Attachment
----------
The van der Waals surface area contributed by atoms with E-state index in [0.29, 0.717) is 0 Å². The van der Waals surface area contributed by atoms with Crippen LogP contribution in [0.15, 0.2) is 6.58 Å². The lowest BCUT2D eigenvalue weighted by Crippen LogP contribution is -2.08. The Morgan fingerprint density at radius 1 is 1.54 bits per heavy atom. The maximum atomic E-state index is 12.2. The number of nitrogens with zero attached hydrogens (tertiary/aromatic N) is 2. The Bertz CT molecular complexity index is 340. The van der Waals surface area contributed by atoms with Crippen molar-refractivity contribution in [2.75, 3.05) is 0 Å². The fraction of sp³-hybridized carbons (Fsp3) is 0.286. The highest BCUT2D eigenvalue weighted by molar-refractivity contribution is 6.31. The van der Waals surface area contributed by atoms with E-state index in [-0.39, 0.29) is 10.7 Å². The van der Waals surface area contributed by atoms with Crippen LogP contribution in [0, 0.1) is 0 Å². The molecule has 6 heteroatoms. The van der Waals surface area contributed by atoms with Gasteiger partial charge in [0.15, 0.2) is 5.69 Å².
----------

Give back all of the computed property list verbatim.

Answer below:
The van der Waals surface area contributed by atoms with E-state index in [0.29, 0.717) is 0 Å². The van der Waals surface area contributed by atoms with Crippen LogP contribution in [0.15, 0.2) is 6.58 Å². The lowest BCUT2D eigenvalue weighted by Crippen LogP contribution is -2.08. The Morgan fingerprint density at radius 1 is 1.54 bits per heavy atom. The maximum atomic E-state index is 12.2. The number of nitrogens with zero attached hydrogens (tertiary/aromatic N) is 2. The Bertz CT molecular complexity index is 340. The van der Waals surface area contributed by atoms with Crippen molar-refractivity contribution in [2.75, 3.05) is 0 Å². The fraction of sp³-hybridized carbons (Fsp3) is 0.286. The highest BCUT2D eigenvalue weighted by molar-refractivity contribution is 6.31. The van der Waals surface area contributed by atoms with E-state index in [-0.39, 0.29) is 10.7 Å². The van der Waals surface area contributed by atoms with Crippen LogP contribution in [0, 0.1) is 0 Å². The molecule has 6 heteroatoms. The van der Waals surface area contributed by atoms with Gasteiger partial charge in [0.15, 0.2) is 5.69 Å².